Ask the following people how much business I’ve pushed their way (the money that they have made out of me will have paid their PSASA membership for 5 years or more): Stef du Plessis, Billy Selekane, Ian Rheeder, Ray Patterson, Adolph Kaestner, Richard Mulvey, Paul du Toit, Trevor Ketler, Francois Muscat (ex-member, but will be rejoining), Callie Roos

  1. Ask the 3 active mastermind groups in Gauteng and the one in Cape Town (with Richard Mulvey and some ex members) how they are doing? What alliances and business they are generating
  2. Ask Richard Mulvey, Paul du Toit and Adolph Kaestner if they appreciate that the PSASA punts their Speaker/Business Training in its newsletter for free
  3. Ask the members that attended Charlotte Kemp’s social media talk in Gauteng if they weren’t blown away and if it impacted on their business positively
  4. Ask the Gauteng members if the talk on consulting at the last meeting wasn’t a game changer for them
  5. Ask the members if they don’t get at least one gem they can use out of both the Speaker magazine and Voices of Experience every month
  6. Ask Julie Filmer how the PSASA introduced her to Bronwyn Hesketh of Speakers Inc and how she felt about getting her first R10 000 professional speaking engagement as a result
  7. Ask Chris Vermeulen why he travels 300km from Bella Bella and back to attend every Gauteng Chapter meeting
  8. Ask Jabulani Mangena how it felt to win the Toastmasters Championship of Public Speaking this year as a result of PSASA members mentoring him with his winning speech. He competed in the World Championship in the USA in August and reached the top 9.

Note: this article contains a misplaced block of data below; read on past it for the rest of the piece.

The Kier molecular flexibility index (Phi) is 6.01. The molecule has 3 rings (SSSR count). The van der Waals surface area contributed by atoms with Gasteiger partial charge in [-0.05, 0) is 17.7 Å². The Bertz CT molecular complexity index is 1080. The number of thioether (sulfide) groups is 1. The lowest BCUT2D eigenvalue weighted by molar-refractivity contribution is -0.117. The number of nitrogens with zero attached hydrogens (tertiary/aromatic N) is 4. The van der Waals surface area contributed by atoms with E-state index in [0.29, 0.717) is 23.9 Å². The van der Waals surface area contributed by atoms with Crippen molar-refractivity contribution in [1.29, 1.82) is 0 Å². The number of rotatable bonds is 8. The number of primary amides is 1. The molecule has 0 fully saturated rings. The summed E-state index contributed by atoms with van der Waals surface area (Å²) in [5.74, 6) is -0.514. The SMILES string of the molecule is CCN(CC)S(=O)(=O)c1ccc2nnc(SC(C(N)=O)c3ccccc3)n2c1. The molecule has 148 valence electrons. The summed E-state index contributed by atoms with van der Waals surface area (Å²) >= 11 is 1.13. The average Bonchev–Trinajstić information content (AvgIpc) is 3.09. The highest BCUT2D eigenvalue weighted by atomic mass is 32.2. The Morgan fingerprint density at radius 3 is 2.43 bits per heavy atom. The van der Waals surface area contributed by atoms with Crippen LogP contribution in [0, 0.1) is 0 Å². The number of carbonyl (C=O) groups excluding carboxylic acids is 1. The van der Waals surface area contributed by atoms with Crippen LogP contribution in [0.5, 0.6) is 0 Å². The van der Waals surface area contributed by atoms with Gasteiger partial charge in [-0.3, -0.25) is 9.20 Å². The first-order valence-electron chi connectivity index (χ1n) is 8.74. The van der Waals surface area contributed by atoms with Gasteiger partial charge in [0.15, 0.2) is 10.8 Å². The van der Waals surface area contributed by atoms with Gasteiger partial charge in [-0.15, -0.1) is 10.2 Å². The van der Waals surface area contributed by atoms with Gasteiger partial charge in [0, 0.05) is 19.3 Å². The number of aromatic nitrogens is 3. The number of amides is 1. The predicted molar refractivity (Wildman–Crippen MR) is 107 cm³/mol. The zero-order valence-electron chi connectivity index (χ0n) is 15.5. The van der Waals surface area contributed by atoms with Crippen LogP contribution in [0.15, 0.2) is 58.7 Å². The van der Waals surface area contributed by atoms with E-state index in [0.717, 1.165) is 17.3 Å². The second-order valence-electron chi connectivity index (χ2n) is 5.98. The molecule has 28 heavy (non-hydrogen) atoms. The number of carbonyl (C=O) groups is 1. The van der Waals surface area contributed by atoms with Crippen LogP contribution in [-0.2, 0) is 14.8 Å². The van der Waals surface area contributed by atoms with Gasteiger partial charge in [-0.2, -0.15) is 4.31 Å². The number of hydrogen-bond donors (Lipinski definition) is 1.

9. Ask Jabulani Mangena and Carl Schultz what a privilege it was to sit in on one of Stef du Plessis UGR sessions and how much they learned from that
  10. Ask Andrew Horton and Ian Rheeder what it was worth to them to speak in front of 60 potential buyers at our 2-monthly breakfast sessions
  11. Ask Charlotte Kemp and Richard Mulvey how they felt being given an opportunity to speak in front of 35 people in Durban to promote their book
  12. Ask the 4 – 6 people that completed their Business Card on Steroids book as a result of the SIG run by Bertie du Plessis, how they feel about their achievement
  13. Ask the 6+ people that completed their 15 000 word book in July’s book challenge how they feel about themselves right now
  14. Ask Petro Janse van Vuuren how she felt about presenting at a Toastmasters meeting the other night and selling R800+ worth of books
  15. Ask me what a privilege it was for me to attend Callie Roos’s 3-day Timbivati workshop worth 10k for free
  16. Ask Stef du Plessis, Douglas Kruger, Graeme Codrington and Jabulani Mangena if they thought it is worth presenting in front of 80 potential buyers on Wednesday 7 August